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More Molding Tips
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Heidi Maiers
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Joined: 23 Feb 2005
Posts: 1223
Location: Near Portland OR

PostPosted: Tue Jul 08, 2008 4:01 pm    Post subject: More Molding Tips Reply with quote

Every time I make a mold I try to learn from the problems I have with the previous mold and try to think of solutions that solve those problems. Last time, I made the rubber and forton mold and then drilled the holes for the bolts before I unmolded it off of the clay original.

That worked ok, but problems were that it was very hard to drill through forton, and that it was very hard on the piece inside, cracking it to pieces. Also, it is not easy to drill through rubber and the holes left are very sloppy and torn looking.

In this case, I couldnít risk breaking the piece inside since the client wants the ceramic version fired and finished also, so I tried a different approach.
Normally, I would make the rubber mold in one piece with a seam down the back, and the shell mold in 2 pieces, but here I will make the rubber in two pieces and the shell in 4. Having an open mold allows you to paint in the first coat of whatever casting material you are using (wax, resin, etc) instead of rolling it, insuring even coverage and no trapped air pockets. Having the shell in 4 pieces allows me to remove it easily from the ceramic original and not risk breaking it by forcing off a tight shell.

After coating the whole thing with two thin layers of rubber (will later be cut open with a razor), I ran a fairly flexible wire around the perimeter of my seamline just to help keep the shim in place. I have had a heck of a time sometimes keeping the clay shim line to stay put while I apply the rubber.




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Heidi Maiers
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PostPosted: Tue Jul 08, 2008 4:02 pm    Post subject: Reply with quote

The wire kept the ceramic shim in place and I started building my layers. I placed some throw away brushes that were the right size for bolt holes through the shim and will mold around them. That worked well to make some nice clean holes through the rubber and after the rubber had cured, the brushes pulled right out and I trimmed the rubber back to the nub. I could have just as easily used some small sections of plastic or metal tubing, or even sticks of chalk.



I continued building the sections as usual and added a temporary shim (also with bolt holes on the front and back that will just act as a ridge of rubber that will fit between the two pieces of shell mold. This will anchor the mold and keep the soft rubber from flopping around on the inside when the mold is empty and possibly resulting in a distorted cast.


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Last edited by Heidi Maiers on Tue Jul 08, 2008 4:30 pm; edited 1 time in total
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Heidi Maiers
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PostPosted: Tue Jul 08, 2008 4:03 pm    Post subject: Reply with quote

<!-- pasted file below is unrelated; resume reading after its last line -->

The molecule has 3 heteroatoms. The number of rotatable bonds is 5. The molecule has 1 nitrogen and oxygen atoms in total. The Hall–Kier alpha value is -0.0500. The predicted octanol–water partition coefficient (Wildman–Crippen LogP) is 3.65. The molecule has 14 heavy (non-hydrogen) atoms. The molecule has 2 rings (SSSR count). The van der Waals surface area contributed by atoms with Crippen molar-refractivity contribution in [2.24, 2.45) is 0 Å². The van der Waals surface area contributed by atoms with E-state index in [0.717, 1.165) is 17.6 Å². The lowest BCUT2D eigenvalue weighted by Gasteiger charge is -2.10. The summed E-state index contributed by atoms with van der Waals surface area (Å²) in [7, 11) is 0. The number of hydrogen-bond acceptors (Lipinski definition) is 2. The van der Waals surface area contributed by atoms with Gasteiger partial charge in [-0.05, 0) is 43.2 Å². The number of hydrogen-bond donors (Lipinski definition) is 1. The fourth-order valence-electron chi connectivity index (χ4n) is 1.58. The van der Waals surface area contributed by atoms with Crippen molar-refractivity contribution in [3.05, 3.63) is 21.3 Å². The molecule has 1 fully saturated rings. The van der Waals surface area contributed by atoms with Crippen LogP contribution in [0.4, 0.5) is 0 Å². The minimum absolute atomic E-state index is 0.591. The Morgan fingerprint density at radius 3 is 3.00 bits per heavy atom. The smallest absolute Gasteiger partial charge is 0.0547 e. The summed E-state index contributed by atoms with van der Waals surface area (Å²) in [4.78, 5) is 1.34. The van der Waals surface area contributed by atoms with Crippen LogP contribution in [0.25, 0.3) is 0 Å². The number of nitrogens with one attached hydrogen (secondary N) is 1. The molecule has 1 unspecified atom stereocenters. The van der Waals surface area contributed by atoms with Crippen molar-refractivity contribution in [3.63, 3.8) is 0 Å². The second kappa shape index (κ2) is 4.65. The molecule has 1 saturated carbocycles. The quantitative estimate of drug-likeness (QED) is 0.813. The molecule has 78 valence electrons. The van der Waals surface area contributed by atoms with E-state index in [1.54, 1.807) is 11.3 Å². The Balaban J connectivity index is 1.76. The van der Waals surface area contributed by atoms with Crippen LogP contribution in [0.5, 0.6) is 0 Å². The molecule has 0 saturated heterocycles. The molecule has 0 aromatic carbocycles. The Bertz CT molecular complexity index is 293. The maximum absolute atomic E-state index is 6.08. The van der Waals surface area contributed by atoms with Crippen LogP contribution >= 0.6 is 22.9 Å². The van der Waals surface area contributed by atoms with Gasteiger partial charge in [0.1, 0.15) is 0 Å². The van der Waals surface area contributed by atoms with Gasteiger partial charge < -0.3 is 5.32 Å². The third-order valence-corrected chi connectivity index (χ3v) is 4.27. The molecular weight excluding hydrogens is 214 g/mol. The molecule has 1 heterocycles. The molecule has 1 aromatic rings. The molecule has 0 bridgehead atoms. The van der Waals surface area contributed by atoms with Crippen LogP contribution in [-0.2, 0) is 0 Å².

Once the rubber mold is built up with about 5 layers of rubber, total, I let it cure overnight and then built the fiberglass sections.





I first put a thin layer of fiberglass (forton) on each section, but not on the ridges. This will give your next thick layer of forton something to hold on to. If you try to put a thick layer on the silicone, it will just slide off.


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Heidi Maiers
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PostPosted: Tue Jul 08, 2008 4:05 pm    Post subject: Reply with quote

When that has set for a couple of hours, I added a sheet of plastic wrap on each ridge to keep the sections separate.
Working each section, I build up the ridges and folded the plastic over the edge to smooth it down. Then I took a pencil and poked it through the rubber hole before the forton had set up, thus eliminating the need to drill through the forton later. Do this for all 4 sections and donít forget to keep your holes open.


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Heidi Maiers
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PostPosted: Tue Jul 08, 2008 4:06 pm    Post subject: Reply with quote

Let it set up overnight and unmold, cutting your seam open with a razor.
The ceramic came out completely undamaged, not even a scratch, and is now going through the drying process.


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Tamara



Joined: 20 Oct 2005
Posts: 952
Location: Northern California

PostPosted: Wed Jul 09, 2008 2:07 pm    Post subject: Reply with quote

Thanks Heidi! You have a way of explaining things so that they are easily understood. All your little tips and tricks are great. I like how you figured a way to not have to drill holes in the forton shell. Also, was interesting how although the shell has four parts, the rubber has only 2 parts. The extra rubber divider keeps it from slipping and distorting.

Thanks for all the pictures and time spent putting this together for us.

Smile
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Will Pettee



Joined: 24 Feb 2005